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Langston Hughes Exile In America

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Hughes Essay Langston Hughes, wrote “Refugee in America”, “I, Too”, and “The Negro Speaks of Rivers”. Hughes lived from February 1, 1902 – May 22, 1967 and was an American poet, social activist, novelist, playwright, and columnist from Joplin, Missouri. Hughes was also one of the earliest innovators of the literary art form, jazz poetry. My thesis for the connection of these three poems are that they all relate to oppression and the change that is to come one day. As you read these three poems you can sense a way that Hughes is trying to get the reader to understand the meaning behind these poems. First you read “The Negro Speaks of Rivers” and see that he is talking from the perspective of an African American before they are a slave but…show more content…
Where he “Bathed in the Euphrates,” built his “hut near the Congo,” “Looked upon the Nile,” and “Heard the singing of the Mississippi,”. Secondly you read “I, Too” and as you read you can see that hughes is still speaking in the tone of an African American but is in the phase of being a slave. For they send him “to eat in the kitchen When company comes,” since slaves were never given to the privilege to eat at the table. They were to just work and stay low-key. But the slave knows that one day they will no longer be oppressed and will “be at the table When company comes.” And that “Nobody’ll dare say,” to “Eat in the kitchen,” Last, you’ll read “Refugee in America” and you see that Hughes is speaking in the form of a refugee that is escaping from oppression and is ready for change by coming to the US. They have the change of…show more content…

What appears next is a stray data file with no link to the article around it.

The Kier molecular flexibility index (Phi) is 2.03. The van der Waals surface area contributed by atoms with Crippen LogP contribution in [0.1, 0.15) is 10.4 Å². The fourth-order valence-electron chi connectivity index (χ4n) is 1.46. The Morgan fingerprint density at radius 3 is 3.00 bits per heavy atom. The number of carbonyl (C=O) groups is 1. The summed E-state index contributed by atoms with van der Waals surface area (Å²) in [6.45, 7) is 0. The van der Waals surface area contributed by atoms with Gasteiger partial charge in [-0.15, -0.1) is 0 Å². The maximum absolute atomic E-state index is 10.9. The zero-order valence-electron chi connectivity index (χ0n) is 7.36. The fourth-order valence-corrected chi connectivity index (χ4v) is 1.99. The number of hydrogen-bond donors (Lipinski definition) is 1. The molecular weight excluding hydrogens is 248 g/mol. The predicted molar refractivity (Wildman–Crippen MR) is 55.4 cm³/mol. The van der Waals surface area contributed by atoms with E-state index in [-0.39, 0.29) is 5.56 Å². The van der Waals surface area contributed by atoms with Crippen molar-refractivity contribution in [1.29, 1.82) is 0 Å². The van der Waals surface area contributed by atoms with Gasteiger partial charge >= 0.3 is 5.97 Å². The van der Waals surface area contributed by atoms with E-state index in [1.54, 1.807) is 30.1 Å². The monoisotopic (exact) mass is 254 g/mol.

River, is a big symbol that is connected to the Negro speaker. The Negro talks about how they have grown up all around these rivers and have caused his soul to “grow deep like the rivers.” The river symbolizes a motherly character that comforts them. An example is when the Congo “lulled” them to sleep, as if it was a mother soothing her child. With “I, Too” its saying that the speaker is “too, am America.” That they are just as American as any other American born and raised and that they should be treated like everyone else. They eat like them, feel like them, and do thing like them. They are too, America. With the third poem “Refugee in America” there is many parts that come up that are seen as figurative language, such as”Freedom Sweet and wonderful to day. On my heart-strings freedom sings,” saying that the word freedom makes them feel a certain way. That it bring
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